BERLIN’s ATMs ran out of cash this week after striking couriers at a local security company stopped filling the machines, the latest in a series of walkouts that have rippled across Germany.
"There’s no visibility when the strike will end — it can end today, it can last four weeks, that all depends on how the company reacts," said Andreas Splanemann, a spokesman for the Ver.di union, which represents the security personnel.
"There are now a lot of cash machines that are empty and the pressure on the company will rise significantly in the coming days," Mr Splanemann said.
As Berliners cope with being unable to withdraw cash, a strike by train drivers that began on Tuesday paralysed travel and clogged highways throughout the country. It follows a walkout in March by pilots at Deutsche Lufthansa, which led to flight cancellations for 220,000 people.
The strikes have riled a nation more used to mocking the labour walkouts that have so often beset neighbouring France. While Germans still strike less than the French, those who have walked out recently in Germany often hold posts that have a wider ripple effect across society.
"It’s really annoying, especially if you’re pressed for time," Batgerel Militz, a Berlin student, said as she unsuccessfully tried to withdraw cash at two banks.
She finally got lucky at the third — just in time to catch her delayed train. "Probably because of the train strike," Ms Militz said with a laugh.
Germany is seeking to curb the influence of smaller unions by drafting a law that would limit companies’ labour representation to one union per group of employees. The measure is winding its way through the Bundestag, the lower house of parliament.
In the case of the passenger train strike, which is set to run to May 10, the walkout was called by the GDL union, which represents 19,000 train drivers, switch-yard engineers and conductors. The GDL is far smaller than the EVG, which has about 213,000 members staffing the rail network. The Lufthansa strike crippled travel because it was called by pilots.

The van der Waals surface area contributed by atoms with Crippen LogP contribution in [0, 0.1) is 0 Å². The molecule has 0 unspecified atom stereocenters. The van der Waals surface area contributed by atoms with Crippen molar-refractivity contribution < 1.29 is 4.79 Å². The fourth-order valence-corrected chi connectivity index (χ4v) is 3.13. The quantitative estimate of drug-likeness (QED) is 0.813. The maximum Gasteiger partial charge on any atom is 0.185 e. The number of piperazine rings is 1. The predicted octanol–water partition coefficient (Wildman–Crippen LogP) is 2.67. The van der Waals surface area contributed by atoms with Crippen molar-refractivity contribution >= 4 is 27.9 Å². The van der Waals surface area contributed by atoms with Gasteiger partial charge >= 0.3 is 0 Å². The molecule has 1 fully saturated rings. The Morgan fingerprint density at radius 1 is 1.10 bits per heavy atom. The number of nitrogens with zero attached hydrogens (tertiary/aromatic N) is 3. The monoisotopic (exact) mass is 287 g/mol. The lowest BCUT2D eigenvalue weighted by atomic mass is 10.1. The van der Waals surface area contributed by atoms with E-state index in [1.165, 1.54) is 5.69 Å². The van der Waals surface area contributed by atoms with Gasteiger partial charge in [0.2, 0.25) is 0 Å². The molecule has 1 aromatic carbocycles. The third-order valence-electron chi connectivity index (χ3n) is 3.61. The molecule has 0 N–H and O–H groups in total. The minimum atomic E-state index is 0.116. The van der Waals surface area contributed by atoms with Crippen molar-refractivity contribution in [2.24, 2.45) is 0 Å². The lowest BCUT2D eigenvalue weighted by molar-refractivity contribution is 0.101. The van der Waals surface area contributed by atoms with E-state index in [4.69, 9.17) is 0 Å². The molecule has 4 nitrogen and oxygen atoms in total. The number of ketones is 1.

"They can strike more readily if they do so with solely their own goals in mind," said Stefan Heinz, an academic specialising in labour politics at Berlin’s Free University. "They can get more out of it for their group."
Between 2005 and 2013, Germany lost an average of just 16 work days a year per 1,000 employees due to labour action, according to the Hans Boeckler Foundation, the Confederation of German Trade Unions’ research arm. That compares with 139 days in France and 135 in Denmark.
The 150,000 total work days that Germany lost in 2013, the most recent year for which data are available, was the highest in six years.
Deutsche Bahn said one-third of long-distance trains were operating on Tuesday. The rail strike, which is also crippling freight traffic and is set to be the longest in German history, may cost Europe’s largest economy about ¤500m, according to Eric Schweitzer, president of the DIHK industry association.
Traude Fluder, a Hamburg resident heading to Leipzig with six friends, found herself stranded in Berlin after checking the railway’s emergency schedule on Monday night and calling her travel agent to make sure her train would be operating.
By Tuesday morning, things had changed. "They told us it would be running and now we’re stuck in Berlin," Ms Fluder said near Deutsche Bahn’s information centre at the main station, where long lines had formed. "We are very disappointed."
Hopefully, she did not need to withdraw cash. The strike by 150 of Prosegur’s 350 security couriers in the Berlin area has meant that ATMs across the capital are running on empty.
"Prosegur is working with absolute high intensity on individual emergency plans," the company said.
"We still can’t rule out that cash machines in the region Berlin-Potsdam-Frankfurt Oder remain unfilled."